Revealed: The incredible rat-infested escape tunnels and secret bunkers that Italy's 'Ndrangheta mafia use to hide from police
Fake tunnels, trapdoors and dead-ends abound, suggesting only a select few actually know the correct routes down the rat-infested tunnels to the safety of the bunkers
Stunning new images have been released of the network of underground tunnels and bunkers that Italian mafia organisations use to hide from law enforcement.
Covered in rat faeces, drug paraphernalia and dirt, the bunkers are a stark contrast to the billion euro drugs and extortion business that has turned one crime group – the ‘Ndrangheta - into an organisation suspected of making considerably more money each year than Italy’s largest legitimate business, Fiat.
The ‘Ndrangheta are based in Calabria, the sun-kissed toe to Italy’s boot but, although they are considerably less well-known than the Sicilian Cosa Nostra and the Camorra of Campania, they have gone on to dominate organised crime across Europe in recent years.
Among the world’s largest traffickers of cocaine, members of the group have recently been arrested in ‘Ndrangheta outposts as far-flung as Australia, the USA, South America and the Middle East.
The small, slow-paced Calabrian hill towns in which the group emerged, and from where its individual families (known as ‘Ndrinas) are still run, downplay what has become one of the largest and best organised multinational criminal establishments in the world.
With its emphasis on strong familial bonds between members, the ‘Ndrangheta have managed to avoid the vast number of informers, known as pentiti, that have so blighted other Italian organised crime groups in recent years. It has also meant the group has retained a sense of Calabrian identity wherever its members migrate; ensuring the group’s values and methods are not diluted in any way.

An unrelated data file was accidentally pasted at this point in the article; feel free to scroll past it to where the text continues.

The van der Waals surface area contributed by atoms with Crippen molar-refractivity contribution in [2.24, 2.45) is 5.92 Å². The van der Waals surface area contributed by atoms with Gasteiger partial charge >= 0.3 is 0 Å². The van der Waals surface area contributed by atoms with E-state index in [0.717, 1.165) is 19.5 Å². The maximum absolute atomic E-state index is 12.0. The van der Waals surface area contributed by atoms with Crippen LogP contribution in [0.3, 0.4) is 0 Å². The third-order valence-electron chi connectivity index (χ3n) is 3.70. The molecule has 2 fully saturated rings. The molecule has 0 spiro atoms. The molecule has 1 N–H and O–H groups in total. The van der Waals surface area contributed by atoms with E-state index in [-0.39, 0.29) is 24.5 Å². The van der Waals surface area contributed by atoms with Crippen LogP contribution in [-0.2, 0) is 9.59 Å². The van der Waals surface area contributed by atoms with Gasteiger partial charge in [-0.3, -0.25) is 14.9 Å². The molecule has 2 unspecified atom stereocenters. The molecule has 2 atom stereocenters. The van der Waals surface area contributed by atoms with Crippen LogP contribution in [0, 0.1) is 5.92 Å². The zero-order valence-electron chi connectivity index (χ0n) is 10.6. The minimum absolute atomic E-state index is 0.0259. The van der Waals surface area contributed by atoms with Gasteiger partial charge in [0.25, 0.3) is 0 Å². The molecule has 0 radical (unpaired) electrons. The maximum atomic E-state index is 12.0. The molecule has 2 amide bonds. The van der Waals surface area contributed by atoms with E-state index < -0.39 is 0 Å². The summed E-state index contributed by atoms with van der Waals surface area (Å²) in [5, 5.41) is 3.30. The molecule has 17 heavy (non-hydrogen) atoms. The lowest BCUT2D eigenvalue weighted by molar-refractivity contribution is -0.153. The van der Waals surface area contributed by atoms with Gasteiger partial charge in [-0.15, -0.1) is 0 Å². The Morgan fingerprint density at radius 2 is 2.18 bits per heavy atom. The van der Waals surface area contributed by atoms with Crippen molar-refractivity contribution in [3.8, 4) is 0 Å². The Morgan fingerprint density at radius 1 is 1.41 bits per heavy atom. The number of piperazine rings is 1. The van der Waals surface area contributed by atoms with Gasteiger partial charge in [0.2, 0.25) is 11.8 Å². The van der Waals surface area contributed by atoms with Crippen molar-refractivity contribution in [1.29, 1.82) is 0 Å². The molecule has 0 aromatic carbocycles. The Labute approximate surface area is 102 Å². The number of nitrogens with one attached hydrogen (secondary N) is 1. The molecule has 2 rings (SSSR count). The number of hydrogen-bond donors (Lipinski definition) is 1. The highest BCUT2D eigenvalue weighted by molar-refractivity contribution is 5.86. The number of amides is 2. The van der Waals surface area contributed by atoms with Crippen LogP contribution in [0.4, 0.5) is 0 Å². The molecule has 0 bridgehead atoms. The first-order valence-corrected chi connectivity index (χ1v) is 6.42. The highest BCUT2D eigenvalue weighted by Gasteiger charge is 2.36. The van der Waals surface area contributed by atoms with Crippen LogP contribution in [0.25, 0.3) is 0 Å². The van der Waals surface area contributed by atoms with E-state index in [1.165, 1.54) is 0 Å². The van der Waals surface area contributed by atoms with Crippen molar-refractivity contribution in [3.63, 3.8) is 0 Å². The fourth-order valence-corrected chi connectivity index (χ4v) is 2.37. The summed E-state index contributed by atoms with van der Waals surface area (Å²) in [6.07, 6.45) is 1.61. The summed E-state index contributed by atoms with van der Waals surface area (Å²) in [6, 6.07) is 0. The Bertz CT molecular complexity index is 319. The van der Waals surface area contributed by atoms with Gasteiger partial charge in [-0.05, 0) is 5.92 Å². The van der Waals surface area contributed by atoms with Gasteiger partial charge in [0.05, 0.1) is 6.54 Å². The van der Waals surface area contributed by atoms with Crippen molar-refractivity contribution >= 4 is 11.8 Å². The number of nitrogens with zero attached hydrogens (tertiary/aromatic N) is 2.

As their power and income increased however, so did the attention the ‘Ndrangheta received from law enforcement.
As a result crime bosses constructed a network of tunnels beneath the Calabrian countryside, in order to allow quick escapes into hidden bunkers and safe houses.
Fake tunnels, trapdoors and dead-ends abound, suggesting only a select few actually know the correct routes down the rat-infested tunnels to the relative safety and comfort of the bunkers.
In fact, comfort appears to be something criminals on the run take very seriously.
One bunker was fitted with a full wood-fired pizza oven, while others have been found with stacks of books and battery operated gadgets. Another common find in the bunkers is paraphernalia connected to both drug consumption and the preparation of drugs for sale.
It seems that, even when they’re “on the lam”, Calabria’s mafioso are busy working to secure their income.
This World: The Mafia's Secret Bunkers will be shown tonight on BBC2 at 21:00 and later on the BBC iPlayer.
New essay by JK Rowling went live on Pottermore site on Friday
Top Gear presenter is no stranger to foot-in-mouth controversy
New UK station Russia Today gives a very bizarre view of Britain
- 1 Canadian actor punched in face after 'Islamophobia' experiment goes wrong in wake of Ottawa shooting
- 2 Topshop at centre of row over body image as 'shocking' skinny mannequin photo goes viral
- 3 Top Gear presenter Jeremy Clarkson criticised for beer tweet
- 4 Woman blinded as a child can see again after hitting her head on a coffee table
- 5 The bubble bursts for Sodastream
Pope Francis declares evolution and Big Bang theory are real and God is not 'a magician with a magic wand'
Huge surge in Ukip support after EU funding row, according to new poll
Ukip ‘exploiting grooming scandal’ to secure party’s first police chief
Nigel Farage: 'There’s nothing wrong with white people blacking up'
Maureen Lipman says 'she can't vote Labour while Ed Miliband is leader'
Muslims, immigration and teenage pregnancy: British people are ignorant about almost everything
£40000 - £65000 per annum + bonus + benefits + OT: Ampersand Consulting LLP: M...
£22800 - £33600 per annum: Randstad Education Manchester Secondary: The JobAt ...
£22800 - £33600 per annum: Randstad Education Manchester Secondary: Calling al...
£100 - £125 per day: Randstad Education Chelmsford: EYFS Teachers - East Essex...